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Moscow 'orders troops home'

May 19, 2014

The office of Russian President Vladimir Putin says he has ordered military forces involved in drills near Ukraine to return to their bases. However, NATO has said there is no indication so far that they have moved.

Russia is withdrawing a motorized infantry battalion from a region near Ukraine's eastern border, the Russian Defence Ministry was quoted as saying by state news agencies on Monday. The United States says progress on resolving the East-West stand-off over Ukraine depends on Russia pulling back troops massed on the border. It was not clear whether other troops would pull back or had already withdrawn. REUTERS/Stringer
Image: Reuters

Putin's office said on Monday that he had ordered military forces near the Ukraine border to return to their permanent bases, a statement from the Kremlin said.

The Kremlin said "due to the end of planned spring exercises," troops that had been deployed in the Rostov, Belgorod and Bryansk regions have been ordered to return to barracks.

It remained unclear if the order will mean there are any fewer soldiers in total deployed near the border between Russia and Ukraine.

In the statement, the president's office also called for an "immediate end" to the military operation by Ukrainian troops in the east of the country, urging that they be withdrawn.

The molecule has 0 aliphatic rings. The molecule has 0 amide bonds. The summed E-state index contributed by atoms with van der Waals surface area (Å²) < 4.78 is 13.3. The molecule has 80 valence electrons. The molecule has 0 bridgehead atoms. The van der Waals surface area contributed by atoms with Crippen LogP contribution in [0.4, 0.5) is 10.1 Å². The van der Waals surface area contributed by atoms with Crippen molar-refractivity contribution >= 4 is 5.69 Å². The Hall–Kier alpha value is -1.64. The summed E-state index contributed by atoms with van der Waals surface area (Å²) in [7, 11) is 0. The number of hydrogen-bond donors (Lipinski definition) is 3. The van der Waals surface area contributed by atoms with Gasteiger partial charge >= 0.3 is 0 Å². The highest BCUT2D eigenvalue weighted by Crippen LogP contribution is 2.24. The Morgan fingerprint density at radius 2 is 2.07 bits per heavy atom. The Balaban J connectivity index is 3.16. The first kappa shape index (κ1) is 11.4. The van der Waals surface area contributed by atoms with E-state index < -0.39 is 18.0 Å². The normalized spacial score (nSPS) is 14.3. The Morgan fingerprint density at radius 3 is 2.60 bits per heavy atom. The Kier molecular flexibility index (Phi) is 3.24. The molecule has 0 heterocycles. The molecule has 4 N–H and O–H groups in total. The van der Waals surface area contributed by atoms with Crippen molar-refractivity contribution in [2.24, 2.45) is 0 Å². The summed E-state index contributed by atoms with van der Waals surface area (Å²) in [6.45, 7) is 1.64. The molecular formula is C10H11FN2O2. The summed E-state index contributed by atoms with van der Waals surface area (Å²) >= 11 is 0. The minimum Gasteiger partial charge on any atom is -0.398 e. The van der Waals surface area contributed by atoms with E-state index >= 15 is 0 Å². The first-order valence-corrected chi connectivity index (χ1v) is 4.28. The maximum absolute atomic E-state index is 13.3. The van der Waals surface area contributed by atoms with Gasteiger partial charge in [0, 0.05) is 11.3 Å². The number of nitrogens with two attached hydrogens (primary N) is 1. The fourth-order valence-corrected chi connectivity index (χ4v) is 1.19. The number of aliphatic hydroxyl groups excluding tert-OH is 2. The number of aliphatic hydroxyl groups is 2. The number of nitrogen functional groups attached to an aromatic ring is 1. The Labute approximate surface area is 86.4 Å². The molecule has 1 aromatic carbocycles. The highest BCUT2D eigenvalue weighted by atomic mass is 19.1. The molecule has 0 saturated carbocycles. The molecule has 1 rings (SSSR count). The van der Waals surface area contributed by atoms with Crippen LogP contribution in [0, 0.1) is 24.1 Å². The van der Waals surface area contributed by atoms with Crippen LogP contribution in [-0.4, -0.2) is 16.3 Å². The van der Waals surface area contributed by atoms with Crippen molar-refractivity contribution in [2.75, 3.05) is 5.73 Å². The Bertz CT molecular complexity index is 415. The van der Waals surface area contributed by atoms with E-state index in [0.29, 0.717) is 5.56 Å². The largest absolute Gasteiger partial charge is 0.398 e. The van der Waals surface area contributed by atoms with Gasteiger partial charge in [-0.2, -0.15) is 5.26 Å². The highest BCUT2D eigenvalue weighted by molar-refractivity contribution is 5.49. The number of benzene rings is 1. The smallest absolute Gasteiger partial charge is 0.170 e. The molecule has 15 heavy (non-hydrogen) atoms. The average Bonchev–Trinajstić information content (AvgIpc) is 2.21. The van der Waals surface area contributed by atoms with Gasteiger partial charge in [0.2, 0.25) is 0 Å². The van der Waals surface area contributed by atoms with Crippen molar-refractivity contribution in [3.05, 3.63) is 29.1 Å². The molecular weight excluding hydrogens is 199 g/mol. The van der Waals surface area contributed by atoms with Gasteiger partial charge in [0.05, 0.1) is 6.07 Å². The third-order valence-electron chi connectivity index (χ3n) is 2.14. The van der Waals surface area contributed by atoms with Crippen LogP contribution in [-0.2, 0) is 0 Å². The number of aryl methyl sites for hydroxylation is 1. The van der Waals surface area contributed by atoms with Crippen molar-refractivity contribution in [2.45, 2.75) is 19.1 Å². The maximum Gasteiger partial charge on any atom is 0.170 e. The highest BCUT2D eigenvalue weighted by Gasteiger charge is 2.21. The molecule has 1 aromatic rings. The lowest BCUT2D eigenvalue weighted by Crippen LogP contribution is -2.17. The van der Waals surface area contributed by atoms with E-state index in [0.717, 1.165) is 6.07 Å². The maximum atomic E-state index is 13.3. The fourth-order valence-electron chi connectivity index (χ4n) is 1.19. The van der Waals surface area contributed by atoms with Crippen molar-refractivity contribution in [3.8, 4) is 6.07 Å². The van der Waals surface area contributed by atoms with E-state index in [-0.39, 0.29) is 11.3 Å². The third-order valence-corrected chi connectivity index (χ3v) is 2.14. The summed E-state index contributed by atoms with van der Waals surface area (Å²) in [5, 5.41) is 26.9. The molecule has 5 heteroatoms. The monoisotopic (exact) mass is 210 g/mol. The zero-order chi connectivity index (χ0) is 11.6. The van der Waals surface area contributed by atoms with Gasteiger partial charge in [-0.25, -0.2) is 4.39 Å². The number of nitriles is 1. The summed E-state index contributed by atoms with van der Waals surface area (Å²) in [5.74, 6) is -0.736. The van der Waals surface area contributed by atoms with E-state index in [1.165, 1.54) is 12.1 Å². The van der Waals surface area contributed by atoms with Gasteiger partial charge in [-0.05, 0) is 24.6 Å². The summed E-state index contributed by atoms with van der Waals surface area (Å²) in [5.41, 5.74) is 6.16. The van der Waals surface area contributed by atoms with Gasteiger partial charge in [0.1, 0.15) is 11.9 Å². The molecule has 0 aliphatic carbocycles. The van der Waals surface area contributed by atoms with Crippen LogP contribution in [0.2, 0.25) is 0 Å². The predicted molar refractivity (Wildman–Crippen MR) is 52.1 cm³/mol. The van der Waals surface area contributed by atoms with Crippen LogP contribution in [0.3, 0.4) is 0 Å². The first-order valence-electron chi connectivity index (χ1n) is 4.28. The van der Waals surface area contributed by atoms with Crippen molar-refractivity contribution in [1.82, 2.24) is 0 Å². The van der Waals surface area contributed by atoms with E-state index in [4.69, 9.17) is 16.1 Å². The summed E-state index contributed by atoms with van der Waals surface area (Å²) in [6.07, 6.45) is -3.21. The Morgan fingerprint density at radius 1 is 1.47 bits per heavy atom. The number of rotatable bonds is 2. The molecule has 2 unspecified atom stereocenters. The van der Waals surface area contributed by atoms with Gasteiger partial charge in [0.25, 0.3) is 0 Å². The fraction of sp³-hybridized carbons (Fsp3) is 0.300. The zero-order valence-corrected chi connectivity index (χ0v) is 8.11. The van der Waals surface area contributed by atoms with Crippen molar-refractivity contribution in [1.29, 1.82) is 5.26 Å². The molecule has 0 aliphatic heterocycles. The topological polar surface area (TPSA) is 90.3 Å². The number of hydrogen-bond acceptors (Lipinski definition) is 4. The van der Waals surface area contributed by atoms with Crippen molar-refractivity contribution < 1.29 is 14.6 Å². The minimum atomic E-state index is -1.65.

Ukrainian authorities launched an offensive earlier this month in the eastern regions to quell a pro-Russian uprising in which government buildings were seized.

Western governments have previously voiced concern about some 40,000 troops deployed near the frontier, calling for them to be pulled back. Putin was said to have voiced support for round table talks held in Ukraine under a Swiss-brokered peace plan.

'No clear signs'

In response to the Monday statement, NATO said there was no evidence that troops in the relevant regions were yet on the move.

Earlier this month, Putin claimed the troops had been withdrawn, but both the US and NATO responded swiftly, claiming there was no indication that they had done so.

Russian news agencies on Monday quoted Foreign Minister Sergei Lavrov as saying that Russia needed to reevaluate its ties with both the EU and NATO.

"These relations require a substantial rethink, and together with our partners from the EU and NATO nations we are trying to conduct an analysis in order to better understand where we are, where our assessments coincide and where we disagree," the state-run agency RIA quoted Lavrov as saying.

Ahead of his trip to Shanghai this week, Putin said Russia sees relations with China as a top priority, with relations currently the best ever.

"In the context of the turbulent global economy, the strengthening of mutually beneficial trade and economic ties, as well as the increase of investment flows between Russia and China, are of paramount importance," Putin said.

The toppling of Ukraine's pro-Russian government followed months of protest that began after Ukraine's former President Viktor Yanukovych backed out of a deal to sign an association treaty with the EU. It led to a referendum in Crimea and subsequent votes in the pro-Russian east of the country that favored closer ties to Moscow than to Brussels.

rc/jm (AP, Reuters)